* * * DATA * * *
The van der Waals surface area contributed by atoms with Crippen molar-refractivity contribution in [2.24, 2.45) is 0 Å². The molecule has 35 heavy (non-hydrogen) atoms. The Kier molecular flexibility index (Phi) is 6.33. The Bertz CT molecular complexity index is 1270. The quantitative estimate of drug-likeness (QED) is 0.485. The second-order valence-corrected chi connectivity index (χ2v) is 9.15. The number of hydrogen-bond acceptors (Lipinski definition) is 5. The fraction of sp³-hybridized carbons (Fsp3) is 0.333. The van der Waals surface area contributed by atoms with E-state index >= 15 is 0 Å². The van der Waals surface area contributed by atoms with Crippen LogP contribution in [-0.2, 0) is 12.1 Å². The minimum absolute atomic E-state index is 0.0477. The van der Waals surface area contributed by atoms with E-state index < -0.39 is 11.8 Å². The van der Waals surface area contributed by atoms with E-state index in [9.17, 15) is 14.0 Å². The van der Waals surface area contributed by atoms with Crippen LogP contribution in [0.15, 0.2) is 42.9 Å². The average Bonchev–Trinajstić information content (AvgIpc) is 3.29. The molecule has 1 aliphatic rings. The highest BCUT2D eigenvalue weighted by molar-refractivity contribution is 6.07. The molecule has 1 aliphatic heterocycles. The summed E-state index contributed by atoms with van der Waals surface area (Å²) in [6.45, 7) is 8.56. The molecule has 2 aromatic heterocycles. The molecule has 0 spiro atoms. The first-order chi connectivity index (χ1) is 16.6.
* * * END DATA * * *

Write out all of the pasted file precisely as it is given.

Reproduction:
The van der Waals surface area contributed by atoms with Crippen molar-refractivity contribution in [2.24, 2.45) is 0 Å². The molecule has 35 heavy (non-hydrogen) atoms. The Kier molecular flexibility index (Phi) is 6.33. The Bertz CT molecular complexity index is 1270. The quantitative estimate of drug-likeness (QED) is 0.485. The second-order valence-corrected chi connectivity index (χ2v) is 9.15. The number of hydrogen-bond acceptors (Lipinski definition) is 5. The fraction of sp³-hybridized carbons (Fsp3) is 0.333. The van der Waals surface area contributed by atoms with E-state index >= 15 is 0 Å². The van der Waals surface area contributed by atoms with Crippen LogP contribution in [-0.2, 0) is 12.1 Å². The minimum absolute atomic E-state index is 0.0477. The van der Waals surface area contributed by atoms with E-state index < -0.39 is 11.8 Å². The van der Waals surface area contributed by atoms with E-state index in [9.17, 15) is 14.0 Å². The van der Waals surface area contributed by atoms with Crippen LogP contribution in [0.15, 0.2) is 42.9 Å². The average Bonchev–Trinajstić information content (AvgIpc) is 3.29. The molecule has 1 aliphatic rings. The highest BCUT2D eigenvalue weighted by molar-refractivity contribution is 6.07. The molecule has 1 aliphatic heterocycles. The summed E-state index contributed by atoms with van der Waals surface area (Å²) in [6.45, 7) is 8.56. The molecule has 2 aromatic heterocycles. The molecule has 0 spiro atoms. The first-order chi connectivity index (χ1) is 16.6.